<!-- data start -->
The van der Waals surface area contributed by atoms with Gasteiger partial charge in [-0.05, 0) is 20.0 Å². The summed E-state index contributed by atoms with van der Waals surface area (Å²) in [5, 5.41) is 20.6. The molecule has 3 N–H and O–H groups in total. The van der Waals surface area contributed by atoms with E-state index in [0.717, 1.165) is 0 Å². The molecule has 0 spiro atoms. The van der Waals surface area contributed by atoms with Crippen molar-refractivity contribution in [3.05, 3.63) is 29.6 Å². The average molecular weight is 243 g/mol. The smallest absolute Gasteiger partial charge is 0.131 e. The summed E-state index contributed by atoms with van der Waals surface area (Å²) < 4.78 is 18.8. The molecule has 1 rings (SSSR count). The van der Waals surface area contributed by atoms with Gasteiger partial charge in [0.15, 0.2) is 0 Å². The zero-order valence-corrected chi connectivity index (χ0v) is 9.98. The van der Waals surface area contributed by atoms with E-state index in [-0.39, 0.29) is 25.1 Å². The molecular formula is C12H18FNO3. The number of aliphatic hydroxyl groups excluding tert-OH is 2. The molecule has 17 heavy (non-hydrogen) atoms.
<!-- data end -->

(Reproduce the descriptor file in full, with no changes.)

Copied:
The van der Waals surface area contributed by atoms with Gasteiger partial charge in [-0.05, 0) is 20.0 Å². The summed E-state index contributed by atoms with van der Waals surface area (Å²) in [5, 5.41) is 20.6. The molecule has 3 N–H and O–H groups in total. The van der Waals surface area contributed by atoms with E-state index in [0.717, 1.165) is 0 Å². The molecule has 0 spiro atoms. The van der Waals surface area contributed by atoms with Crippen molar-refractivity contribution in [3.05, 3.63) is 29.6 Å². The average molecular weight is 243 g/mol. The smallest absolute Gasteiger partial charge is 0.131 e. The summed E-state index contributed by atoms with van der Waals surface area (Å²) < 4.78 is 18.8. The molecule has 1 rings (SSSR count). The van der Waals surface area contributed by atoms with Gasteiger partial charge in [0.15, 0.2) is 0 Å². The zero-order valence-corrected chi connectivity index (χ0v) is 9.98. The van der Waals surface area contributed by atoms with E-state index in [-0.39, 0.29) is 25.1 Å². The molecular formula is C12H18FNO3. The number of aliphatic hydroxyl groups excluding tert-OH is 2. The molecule has 17 heavy (non-hydrogen) atoms.